Stop comparing Elden Ring’s open world to Zelda: Breath of the Wild

The open world of Elden Ring is a triumph. What could have been an uninformed case of big equals turned out to be better than I could have hoped – from software reimagining what a Souls game could look like with a dark, sprawling world that retains so much of what made previous games click.

But please stop comparing Zelda: Breath of the Wild, okay?

I suppose it’s not entirely inappropriate. Over the past decade or so, the open world has been given a much more specific definition in the cultural consciousness than just a “big map.” Open world means a very specific kind of big-budget (usually Ubisoft) action game. It means checklists; it means climbing towers to uncover activities and clearly marked secrets.

In this sense, The Legend of Zelda: Breath of the Wild (BOTW) is an exception. Nintendo’s acclaimed 2017 RPG not only strayed from the series’ established format for a sprawling open-air Hyrule but pointedly defied the rules set for it. BOTW has towers, but they only reveal the topology of the map, not its secrets. There are expansive courses that exist purely to create scale, environmental secrets that require thinking outside the box to uncover, and a climbing system that means you can really go anywhere, no matter how outlandish the place may seem.

BOTW is undoubtedly an influential game. But because Breath of the Wild is so different from Ubisoft’s form, it has also become shorthand for all other open worlds. Games with huge maps, but, you know, good ones. Not like those different those.

it seems like over time, we attribute almost all of the nice open-world mechanics to BOTW BOTW didn’t invent the “freedom to go anywhere, but you can get your ass kicked,” e.g.February 25, 2022

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There must be a resemblance. The Souls games have always been something like Zelda, a third-person role-playing game in which you explore dungeons with a set of puzzles, clinging to baddies to get around them with daring punches. Like BOTW, Elden Ring hides its dungeons and secrets, but then Souls has always been about hiding everything from the stakes of their world to a dagger behind a hidden wall.

To me, the big difference lies in the intention and how that intention determines the very shape of the world. Breath of the Wild wants to feel like you’re joyfully running across fields and hills, so its world is wide, expansive, rarely if ever guiding you towards anything in particular. It’s not so many roads or enclosed environments that guide you, but the desire to shoot towards a strange new shape on the horizon or an oddly shaped hill on the map, and this climbing mechanic means you can always get where it seems beyond the borders.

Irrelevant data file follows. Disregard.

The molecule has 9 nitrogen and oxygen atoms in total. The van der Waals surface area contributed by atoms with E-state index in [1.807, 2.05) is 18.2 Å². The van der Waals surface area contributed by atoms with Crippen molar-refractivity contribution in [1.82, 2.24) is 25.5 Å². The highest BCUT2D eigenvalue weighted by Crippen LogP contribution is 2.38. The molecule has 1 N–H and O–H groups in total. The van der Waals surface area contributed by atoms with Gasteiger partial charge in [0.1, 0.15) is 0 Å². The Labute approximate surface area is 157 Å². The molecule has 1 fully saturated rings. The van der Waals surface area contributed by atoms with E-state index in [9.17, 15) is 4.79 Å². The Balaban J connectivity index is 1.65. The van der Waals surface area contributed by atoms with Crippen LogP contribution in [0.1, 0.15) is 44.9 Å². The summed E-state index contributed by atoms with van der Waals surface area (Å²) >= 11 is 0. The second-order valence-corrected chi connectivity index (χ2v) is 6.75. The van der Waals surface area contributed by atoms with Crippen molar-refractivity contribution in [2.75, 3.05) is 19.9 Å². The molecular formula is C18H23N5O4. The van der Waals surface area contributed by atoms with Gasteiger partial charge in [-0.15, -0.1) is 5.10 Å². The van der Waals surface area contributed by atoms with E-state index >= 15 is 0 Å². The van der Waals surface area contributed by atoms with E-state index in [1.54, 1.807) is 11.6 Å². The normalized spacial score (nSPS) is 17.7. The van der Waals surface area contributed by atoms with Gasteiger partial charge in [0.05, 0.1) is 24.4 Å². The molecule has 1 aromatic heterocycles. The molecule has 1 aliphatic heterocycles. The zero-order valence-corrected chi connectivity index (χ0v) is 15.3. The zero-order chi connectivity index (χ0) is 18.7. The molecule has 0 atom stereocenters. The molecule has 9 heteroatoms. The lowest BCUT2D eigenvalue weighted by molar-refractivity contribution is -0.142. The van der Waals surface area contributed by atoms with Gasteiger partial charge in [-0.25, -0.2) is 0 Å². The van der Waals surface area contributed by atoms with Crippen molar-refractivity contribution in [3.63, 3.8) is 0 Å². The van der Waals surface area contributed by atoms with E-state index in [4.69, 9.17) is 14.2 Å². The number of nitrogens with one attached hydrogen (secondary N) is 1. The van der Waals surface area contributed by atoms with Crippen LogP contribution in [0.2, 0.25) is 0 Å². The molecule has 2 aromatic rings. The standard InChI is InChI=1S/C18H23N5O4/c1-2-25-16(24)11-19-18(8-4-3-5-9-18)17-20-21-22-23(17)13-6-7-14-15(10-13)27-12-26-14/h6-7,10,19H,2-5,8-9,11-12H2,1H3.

Sable also arguably has much better prospects than Zelda. (Image credit: Shed works)

When I think of games inspired by Breath of the Wild, I think of Sable. This game featured an expressive exploration of Zelda and decided to forego combat entirely, focusing entirely on the sheer thrill of climbing strange rock formations, tinkering with bugs, and diving into ancient ruins (be it stone temples or ancient ships). The world is arranged in such a way that is just traveling and soaking up the vibes is enough to pay for the entrance ticket.

Elden Ring, meanwhile, feels more like a successor to the ideas laid back in Dark Souls 1. This game had a twisty game world with layered paths and areas for you to explore freely, but it always led to somewhere. Opening up new areas has always required some understanding, and if you get stuck on one boss, you can usually leave and find another way to get down.

Ultimately, Elden Ring is still a game of roads – paths that define the very shape of the landscape. Impenetrable cliffs and mountain ranges lead you just like the golden trail radiating from Sites of Grace direct you to the next major (or minor) dungeon, the next bonfire, the next boss, the next manual-placement encounter. The difference here is that these roads have fields, swamps, and hillsides filling the spaces between them, and those spaces in between are filled with even more FromSoft obscurities.

Elden Ring world map

GPS where every road leads straight to hell. (Image courtesy of Software)

If BOTW was a game about constantly looking beyond the horizon, then the world of Elden Ring is one precision-engineered to build Dark Souls on a grand scale. There are limitless secrets to be found in the wilderness, but you rarely get so far off course that you’re more than a stone’s throw away from something of value. This is a map that is deeply concerned with how slowly it reveals its scope, and these narrower paths mean that new locations are more packed with detail and thoughtful combat missions.

Of course, there is a Breath of the Wild in the way Elden Ring refuses to reveal its secrets. But there’s also some Elder Scrolls in its tile-based stone catacombs, some Far Cry in its hidden bandit camps. I guess what I’m ultimately asking is that we be less simplistic in how we talk about games. Saying Elden Ring is like BOTW is like saying that Far Cry 3 is Skyrim with guns. Each of these games has open worlds full of fun, but comparisons take away from these games the nuances that make them special. Can Elden Ring be compared to Zelda? Like, of course. But if that’s the link you’re making, you’re missing out on so much of why Elden Ring even works.

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